Al Jazeera America’s First Day Ends With Lawsuit

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Photo: Chang W. LeeCHANG W LEE/The New York Times/Redux© The New York Times

Al Jazeera America's first day was a little rough. Late Monday night, one of America's larger cable providers, AT&T U-verse, abruptly announced that it was dropping Current TV, which transformed into Al Jazeera America on Tuesday afternoon. The decision, which AT&T attributed to an unspecified contract dispute, reduced the number of homes with access to the new news channel by as much as 5 million. On Tuesday evening, Bloomberg reported that Al Jazeera had responded to the programming change with a lawsuit accusing AT&T of "wrongful termination of an affiliation agreement."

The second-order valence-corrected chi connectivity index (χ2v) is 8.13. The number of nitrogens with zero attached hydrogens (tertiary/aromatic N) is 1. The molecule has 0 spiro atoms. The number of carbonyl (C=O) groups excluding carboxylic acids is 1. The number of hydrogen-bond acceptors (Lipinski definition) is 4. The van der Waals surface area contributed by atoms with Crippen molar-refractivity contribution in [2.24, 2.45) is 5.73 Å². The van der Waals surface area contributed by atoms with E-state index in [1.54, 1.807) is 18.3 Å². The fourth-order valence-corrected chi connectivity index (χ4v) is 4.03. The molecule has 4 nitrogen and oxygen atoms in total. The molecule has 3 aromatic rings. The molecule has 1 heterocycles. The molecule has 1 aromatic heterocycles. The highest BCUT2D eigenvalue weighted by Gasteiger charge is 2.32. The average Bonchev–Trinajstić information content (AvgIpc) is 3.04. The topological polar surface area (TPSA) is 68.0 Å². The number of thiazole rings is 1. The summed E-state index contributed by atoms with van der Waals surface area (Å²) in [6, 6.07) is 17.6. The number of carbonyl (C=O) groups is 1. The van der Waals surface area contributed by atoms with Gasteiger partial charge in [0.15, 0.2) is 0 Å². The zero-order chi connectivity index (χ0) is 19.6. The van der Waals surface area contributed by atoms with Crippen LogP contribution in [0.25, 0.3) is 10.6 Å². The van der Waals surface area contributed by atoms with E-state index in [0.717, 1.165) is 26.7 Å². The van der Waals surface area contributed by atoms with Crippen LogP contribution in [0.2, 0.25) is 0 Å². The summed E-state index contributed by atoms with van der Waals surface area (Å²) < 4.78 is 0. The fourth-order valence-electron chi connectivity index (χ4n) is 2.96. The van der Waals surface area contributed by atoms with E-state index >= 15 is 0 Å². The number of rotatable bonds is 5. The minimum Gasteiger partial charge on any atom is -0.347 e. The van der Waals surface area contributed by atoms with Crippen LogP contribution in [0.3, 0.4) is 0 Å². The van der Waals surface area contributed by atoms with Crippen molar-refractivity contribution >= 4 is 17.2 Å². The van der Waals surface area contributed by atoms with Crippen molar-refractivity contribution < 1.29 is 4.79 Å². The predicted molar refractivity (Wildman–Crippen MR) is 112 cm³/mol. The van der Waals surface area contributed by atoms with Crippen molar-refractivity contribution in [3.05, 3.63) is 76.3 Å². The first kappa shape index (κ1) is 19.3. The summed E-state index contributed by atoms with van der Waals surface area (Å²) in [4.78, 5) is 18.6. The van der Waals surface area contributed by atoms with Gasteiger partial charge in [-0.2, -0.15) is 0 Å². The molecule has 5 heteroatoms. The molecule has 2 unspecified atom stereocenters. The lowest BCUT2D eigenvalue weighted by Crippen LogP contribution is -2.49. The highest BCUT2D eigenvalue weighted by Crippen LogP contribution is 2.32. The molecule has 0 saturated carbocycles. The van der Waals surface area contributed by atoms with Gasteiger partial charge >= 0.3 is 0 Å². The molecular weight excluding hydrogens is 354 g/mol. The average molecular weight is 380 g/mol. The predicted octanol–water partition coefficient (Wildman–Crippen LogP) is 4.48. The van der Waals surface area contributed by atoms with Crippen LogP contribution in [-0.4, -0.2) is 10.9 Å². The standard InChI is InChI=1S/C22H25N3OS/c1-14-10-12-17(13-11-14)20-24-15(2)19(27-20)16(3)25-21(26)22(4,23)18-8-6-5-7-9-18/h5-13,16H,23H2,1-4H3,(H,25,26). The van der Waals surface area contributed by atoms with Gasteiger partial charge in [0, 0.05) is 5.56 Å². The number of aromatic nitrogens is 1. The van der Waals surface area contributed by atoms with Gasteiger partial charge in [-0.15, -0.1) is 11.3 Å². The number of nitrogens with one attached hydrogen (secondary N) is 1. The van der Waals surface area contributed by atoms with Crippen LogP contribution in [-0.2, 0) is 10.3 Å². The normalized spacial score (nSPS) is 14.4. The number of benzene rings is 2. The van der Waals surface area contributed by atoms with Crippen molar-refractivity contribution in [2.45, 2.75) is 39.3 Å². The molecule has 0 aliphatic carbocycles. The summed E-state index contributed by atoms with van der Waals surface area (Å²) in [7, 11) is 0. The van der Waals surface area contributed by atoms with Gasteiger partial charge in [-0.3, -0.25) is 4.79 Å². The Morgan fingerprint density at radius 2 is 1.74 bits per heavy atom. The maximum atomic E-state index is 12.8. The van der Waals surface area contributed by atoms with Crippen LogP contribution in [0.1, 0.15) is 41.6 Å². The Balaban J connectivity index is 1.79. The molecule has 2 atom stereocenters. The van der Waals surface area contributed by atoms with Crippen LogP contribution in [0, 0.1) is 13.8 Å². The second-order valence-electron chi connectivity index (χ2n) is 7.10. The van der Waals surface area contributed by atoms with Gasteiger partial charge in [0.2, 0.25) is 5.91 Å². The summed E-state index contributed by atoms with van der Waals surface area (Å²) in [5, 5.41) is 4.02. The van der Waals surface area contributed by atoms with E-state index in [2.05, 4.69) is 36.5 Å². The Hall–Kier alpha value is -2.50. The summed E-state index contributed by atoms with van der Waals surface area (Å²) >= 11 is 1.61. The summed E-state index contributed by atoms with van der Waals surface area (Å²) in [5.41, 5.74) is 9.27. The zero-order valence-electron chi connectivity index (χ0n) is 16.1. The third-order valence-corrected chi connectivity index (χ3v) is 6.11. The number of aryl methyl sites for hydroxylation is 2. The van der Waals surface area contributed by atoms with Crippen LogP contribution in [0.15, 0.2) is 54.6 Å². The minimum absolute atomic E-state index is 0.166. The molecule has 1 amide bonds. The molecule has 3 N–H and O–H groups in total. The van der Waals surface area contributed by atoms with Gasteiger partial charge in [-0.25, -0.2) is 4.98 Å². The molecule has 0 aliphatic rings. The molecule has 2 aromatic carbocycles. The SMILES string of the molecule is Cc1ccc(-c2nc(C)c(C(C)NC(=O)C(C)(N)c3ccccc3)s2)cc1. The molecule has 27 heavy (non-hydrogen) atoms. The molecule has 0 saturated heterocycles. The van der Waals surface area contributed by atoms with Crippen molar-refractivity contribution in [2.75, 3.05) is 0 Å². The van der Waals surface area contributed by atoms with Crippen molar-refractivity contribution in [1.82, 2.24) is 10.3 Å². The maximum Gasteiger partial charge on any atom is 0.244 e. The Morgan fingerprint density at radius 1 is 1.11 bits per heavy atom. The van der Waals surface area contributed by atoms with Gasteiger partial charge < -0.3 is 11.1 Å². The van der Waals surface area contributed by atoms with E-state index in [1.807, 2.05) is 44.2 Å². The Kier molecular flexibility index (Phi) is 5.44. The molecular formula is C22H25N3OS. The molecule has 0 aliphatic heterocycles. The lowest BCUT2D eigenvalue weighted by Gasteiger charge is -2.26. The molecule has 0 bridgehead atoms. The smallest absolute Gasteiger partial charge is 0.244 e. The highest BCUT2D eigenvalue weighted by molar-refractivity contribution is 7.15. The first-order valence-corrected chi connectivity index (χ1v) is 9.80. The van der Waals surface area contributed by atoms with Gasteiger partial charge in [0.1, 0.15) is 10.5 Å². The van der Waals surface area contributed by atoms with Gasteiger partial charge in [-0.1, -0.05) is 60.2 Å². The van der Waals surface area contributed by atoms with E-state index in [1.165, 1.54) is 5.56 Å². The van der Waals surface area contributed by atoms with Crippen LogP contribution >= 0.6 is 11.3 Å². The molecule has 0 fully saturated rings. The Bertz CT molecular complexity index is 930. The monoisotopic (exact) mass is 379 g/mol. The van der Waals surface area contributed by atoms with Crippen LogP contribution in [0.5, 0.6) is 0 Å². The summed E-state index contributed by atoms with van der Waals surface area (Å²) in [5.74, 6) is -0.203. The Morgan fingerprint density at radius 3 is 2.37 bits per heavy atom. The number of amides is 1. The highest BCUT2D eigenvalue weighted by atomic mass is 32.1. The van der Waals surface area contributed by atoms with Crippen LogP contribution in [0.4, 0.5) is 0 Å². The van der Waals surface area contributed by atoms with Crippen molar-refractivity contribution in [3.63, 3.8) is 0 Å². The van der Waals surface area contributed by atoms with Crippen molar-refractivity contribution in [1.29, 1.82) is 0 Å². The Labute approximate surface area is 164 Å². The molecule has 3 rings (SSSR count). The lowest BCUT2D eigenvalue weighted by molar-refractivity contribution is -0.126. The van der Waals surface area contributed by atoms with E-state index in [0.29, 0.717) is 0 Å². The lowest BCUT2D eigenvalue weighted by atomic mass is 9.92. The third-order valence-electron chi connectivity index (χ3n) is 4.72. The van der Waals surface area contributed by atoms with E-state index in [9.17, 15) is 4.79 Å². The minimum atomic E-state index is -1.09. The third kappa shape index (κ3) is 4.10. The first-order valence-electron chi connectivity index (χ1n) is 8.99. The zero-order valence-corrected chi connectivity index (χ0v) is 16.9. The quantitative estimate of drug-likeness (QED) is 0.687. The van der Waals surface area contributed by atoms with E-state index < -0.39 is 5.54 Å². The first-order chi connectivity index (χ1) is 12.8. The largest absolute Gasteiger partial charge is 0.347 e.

In a statement, Al Jazeera said, "We had no choice but to take this action and to enforce Al Jazeera's rights under its agreement with AT&T — and to compel AT&T to do the right thing. Al Jazeera America’s strong hope is to resolve this matter quickly so that AT&T’s customers will have access to our unbiased, fact-based and in depth coverage of the news that is important to Americans." The network is seeking monetary damages in addition to the restoration of its spot on AT&T's roster.

For customers of AT&T, Time Warner (which dropped the channel back in January and is still negotiating a deal to carry it in the future), and other non-participating cable providers — or people unable to watch television at 3 p.m. on a Tuesday — the New York Times's Brian Stelter uploaded a video of the station's first five minutes: